Showdown: Legends of Wrestling Q&A
We talk to Diamond Dallas Page about his role in the upcoming Acclaim wrestler.
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Showdown: Legends of Wrestling is the latest installment in Acclaim's promising franchise that's set to feature an era-spanning who's who of wrestling roster. We recently had the chance to talk to Diamond Dallas Page, the latest wrestler to be added to the game's lineup, to find out about his thoughts on the upcoming game.
GS: How did you get involved with Showdown: Legends of Wrestling?
Diamond Dallas Page: Well, you know, now that I am retired... And you know I'm one of the guys who is retired--and is really retired. You know, it wasn't just some gimmicked angle. (Laughs.)
GS: So you aren't planning on coming back time after time again?
DDP: Nah. Nah. I mean, how many more times could Terry Funk come back? (Laughs.) Love Terry Funk. Huge Terry Funk fan. But, yeah, I'm also at one of those points where when people see you go away or when they think it's too early--and I'm not comparing myself to Jim Brown, but I think he's the perfect example of a guy who left too early--you know, people always want to see you come back. And everyone's always asking, "Yo, DDP! When are you coming back?" Well, now I can say, "On Showdown, baby, Legends of Wrestling." There are a lot of greats involved--true legends--in this video game. To be involved with some of the guys in it, you know, it's an honor.
GS: Speaking of Showdown's roster, if you had the opportunity to work a real match against anyone on this roster that you've never worked with before, who would it be?
DDP: My two mentors--Jake "The Snake" Roberts and "The American Dream" Dusty Rhodes--who are both in this game this year. I mean, I couldn't be coming in with a better group of guys than those two alone, and I know Ultimate Warrior's involved now--and Bret "The Hitman" Hart. But, being involved with Jake and Dusty and actually getting to play the game... The "DDT" against the "Diamond Cutter." Probably one of the greatest accolades of my career, to me, was when I got a call from Jake, and Jake speaks so loudly that you've got to say, "What'd you say? Say it again." But, anyway. He says, "Congratulations." And I say, "For what?" And he goes, "For reinventing the DDT." I mean, that--to me--was huge. He was the master of the out-of-nowhere finish, and as he said, "I took it to a different level." To actually now do what we always talked about--to put the DDT against the Diamond Cutter--this is something that would be a lot of fun to me. But there are so many other great matches too. You've got the table matches, and the ladder, and the first blood, and the ironman, and the ladder, and the cage. They got everything involved! But what you can get on this video game that you can't get on anything else are the legends from the '70s, the '80s, and the '90s. And, you know, I'm sort of like the '90s version. But hey, I got into the new millennium a little bit there.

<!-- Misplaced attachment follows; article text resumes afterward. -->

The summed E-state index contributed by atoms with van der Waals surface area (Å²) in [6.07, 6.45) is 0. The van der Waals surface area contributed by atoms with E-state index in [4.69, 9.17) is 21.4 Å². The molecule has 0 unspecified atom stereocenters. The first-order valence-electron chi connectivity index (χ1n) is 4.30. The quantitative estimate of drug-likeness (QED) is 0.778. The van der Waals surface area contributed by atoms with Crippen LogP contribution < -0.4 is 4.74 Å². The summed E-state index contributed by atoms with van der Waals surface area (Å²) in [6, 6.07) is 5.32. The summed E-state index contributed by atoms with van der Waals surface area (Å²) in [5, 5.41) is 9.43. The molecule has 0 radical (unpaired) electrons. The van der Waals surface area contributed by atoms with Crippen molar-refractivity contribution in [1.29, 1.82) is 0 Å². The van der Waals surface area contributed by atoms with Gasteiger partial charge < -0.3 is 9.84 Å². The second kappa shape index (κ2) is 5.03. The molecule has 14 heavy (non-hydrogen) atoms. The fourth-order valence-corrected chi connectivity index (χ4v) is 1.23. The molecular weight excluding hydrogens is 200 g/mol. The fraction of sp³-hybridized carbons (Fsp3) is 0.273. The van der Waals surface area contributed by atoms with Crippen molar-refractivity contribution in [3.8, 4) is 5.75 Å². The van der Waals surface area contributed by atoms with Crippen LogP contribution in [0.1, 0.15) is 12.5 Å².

GS: How much input did you have on your character's likeness, moves, and such?
DDP: I gave them feedback on what I would like to see. From what I understand--and from what they've told me--it's going to look like it's going to have the different ways into the Cutter and stuff, which, to me, is the classic part of it: that you never saw it coming. Because I'd be getting my ass kicked, and then, out of nowhere, Bang! Sometimes, when I'm making up my speaking reels--I do a lot of inspirational speaking for kids and stuff--I like to show the video to them of different stuff. When you see the people "pop," they get such a kick out of that. And, you know, I sit back and watch, and I get a kick out of it because the people didn't see it coming. And they react like that, and you get the people throwing up the Diamond Cutter sign. When I would walk out there, man--between 1997 and 2001--when I'd throw that up, 20,000 people would throw it up too.
GS: Would you consider yourself a gamer? Do you play many games?